About the authors:
Rox Moffett is a Policy and Press Strategist with the Georgia Youth Justice Coalition.
Hillary Dong is a Health Policy Fellow with the Georgia Budget and Policy Institute.
I have struggled with mental health since elementary school. I was bullied and ostracized, which has had a detrimental impact on my mental health even now as an adult. After battling self-harm and a suicide attempt in high school, I was able to get Medicaid coverage and gain access to a mental health provider. Even though my parents opposed my prescribed antidepressants, I knew I needed long-term mental health care—especially medication—to attempt a productive life. If it weren’t for Medicaid that I was eligible for through childhood and adolescence, I would never have been able to afford the care and medicine that I received, and I am not sure where I would be without it. Now that I’m older and no longer qualify for Medicaid, that life-saving access to care and my ability to fill much-needed prescriptions is at risk.
My story is not unique. In Georgia, the battle for accessible mental health care is an uphill struggle. With surges in suicide and drug overdoses, it’s clear that accessible mental health and substance use disorder services are more critical than ever. Full Medicaid expansion is vital to meeting that need.
Currently, Georgia ranks 49th in access to mental health care and hundreds of thousands of residents fall into the coverage gap. These individuals earn too much to qualify for Medicaid but not enough to qualify for the subsidies that make marketplace health plans affordable. If Georgia were to fully expand Medicaid—without burdensome work requirements or monthly reporting—the more than 1 in 4 Georgians in the coverage gap with behavioral health conditions could gain access to the care they need. Young adults aged 19 to 34 would make up over half of those gaining health insurance under full expansion in Georgia.
The impact of the mental health crisis is profound, with young adults and communities of color in Georgia facing disproportionate barriers to accessing care.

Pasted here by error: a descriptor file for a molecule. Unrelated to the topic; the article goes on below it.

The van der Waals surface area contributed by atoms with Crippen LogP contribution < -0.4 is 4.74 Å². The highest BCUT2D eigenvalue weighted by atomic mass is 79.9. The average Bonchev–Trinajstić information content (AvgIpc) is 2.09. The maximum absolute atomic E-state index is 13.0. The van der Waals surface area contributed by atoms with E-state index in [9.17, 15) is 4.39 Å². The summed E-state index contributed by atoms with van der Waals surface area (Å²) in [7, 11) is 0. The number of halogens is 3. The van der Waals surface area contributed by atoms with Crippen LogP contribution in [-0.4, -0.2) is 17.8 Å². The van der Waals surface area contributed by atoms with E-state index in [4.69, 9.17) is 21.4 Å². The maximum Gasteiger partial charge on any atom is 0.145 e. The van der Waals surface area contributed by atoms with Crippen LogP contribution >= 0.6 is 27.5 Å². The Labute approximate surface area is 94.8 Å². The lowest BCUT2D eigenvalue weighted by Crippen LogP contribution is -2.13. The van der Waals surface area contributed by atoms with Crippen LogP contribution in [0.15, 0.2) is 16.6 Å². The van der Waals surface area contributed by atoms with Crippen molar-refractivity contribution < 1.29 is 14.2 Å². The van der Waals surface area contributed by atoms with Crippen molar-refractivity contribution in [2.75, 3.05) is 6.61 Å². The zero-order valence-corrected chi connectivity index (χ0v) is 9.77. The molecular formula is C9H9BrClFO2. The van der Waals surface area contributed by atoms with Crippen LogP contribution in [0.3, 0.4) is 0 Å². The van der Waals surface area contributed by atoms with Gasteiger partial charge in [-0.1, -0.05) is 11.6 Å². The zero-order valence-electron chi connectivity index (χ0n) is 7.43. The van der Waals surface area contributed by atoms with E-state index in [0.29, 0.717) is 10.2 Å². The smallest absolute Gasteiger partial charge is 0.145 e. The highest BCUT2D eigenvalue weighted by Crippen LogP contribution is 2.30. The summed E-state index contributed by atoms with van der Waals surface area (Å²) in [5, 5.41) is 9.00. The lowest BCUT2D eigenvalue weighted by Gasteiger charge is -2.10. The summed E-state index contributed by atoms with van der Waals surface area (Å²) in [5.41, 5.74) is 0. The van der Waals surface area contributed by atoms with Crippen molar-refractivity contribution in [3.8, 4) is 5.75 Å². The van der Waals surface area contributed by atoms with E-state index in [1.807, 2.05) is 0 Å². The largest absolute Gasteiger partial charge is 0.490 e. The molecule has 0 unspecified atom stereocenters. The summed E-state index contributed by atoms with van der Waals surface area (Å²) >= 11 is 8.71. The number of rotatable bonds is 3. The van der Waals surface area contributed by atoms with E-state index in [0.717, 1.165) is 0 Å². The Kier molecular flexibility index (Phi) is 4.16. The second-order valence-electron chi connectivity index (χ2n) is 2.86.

As the single largest payer for behavioral health services nationwide, Medicaid plays a pivotal role in increasing accessibility and equity in mental health and substance use disorder (SUD) treatment. Since 2021, the United States has seen increases in the suicide rate, especially among Black and Latinx populations. While this uptick has been observed nationwide, states that fully expanded Medicaid saw smaller increases than non-expansion states.
Further, a report by Georgetown University shows that Medicaid expansion increases access to opioid addiction treatment, a critical need in Georgia where the epidemic has claimed countless lives. In 2022, drug overdose was the leading cause of premature death in Georgia.
Unfortunately, health care remains inaccessible for many Georgians, especially Georgians of color: about 15% of Black Georgians and 31% of Latinx Georgians are uninsured. Nearly 60% of uninsured adults in the coverage gap in Georgia are people of color. Closing this coverage gap is an essential step towards a more equitable healthcare system.
Early intervention and preventative care are key to addressing mental health challenges. Approximately 50% of mental disorders begin by age 14, but many individuals do not access treatment until years later. By providing health insurance to those in the coverage gap, full Medicaid expansion could enable timelier access to treatment, particularly for young adults.
Critics argue about the cost, but the data is clear: full Medicaid expansion would cover more Georgians and cost the state five times less per new enrollee compared to the current Pathways to Coverage program. Moreover, incentives offered by the American Rescue Plan would render the cost of full expansion net zero for the first two years. Not only does this investment make good financial sense, but it’s also a compassionate and humane decision.
Expanding Medicaid isn’t merely a policy shift; it’s a lifeline for many young adults who would otherwise struggle to cover the cost of care or be forced to go without the support they desperately need. Medicaid expansion can empower individuals to show up better in their schools, workplaces and communities. A 2018 survey revealed that counseling services in colleges improved academic performance and retention rates.
Full Medicaid expansion could be a beacon of hope for Georgia. It is the way forward, allowing resilience, access and hope to intersect and create a brighter future for young adults across the state. State leaders must prioritize the mental health and well-being of Georgians. Our future depends on it, and the time to act is now.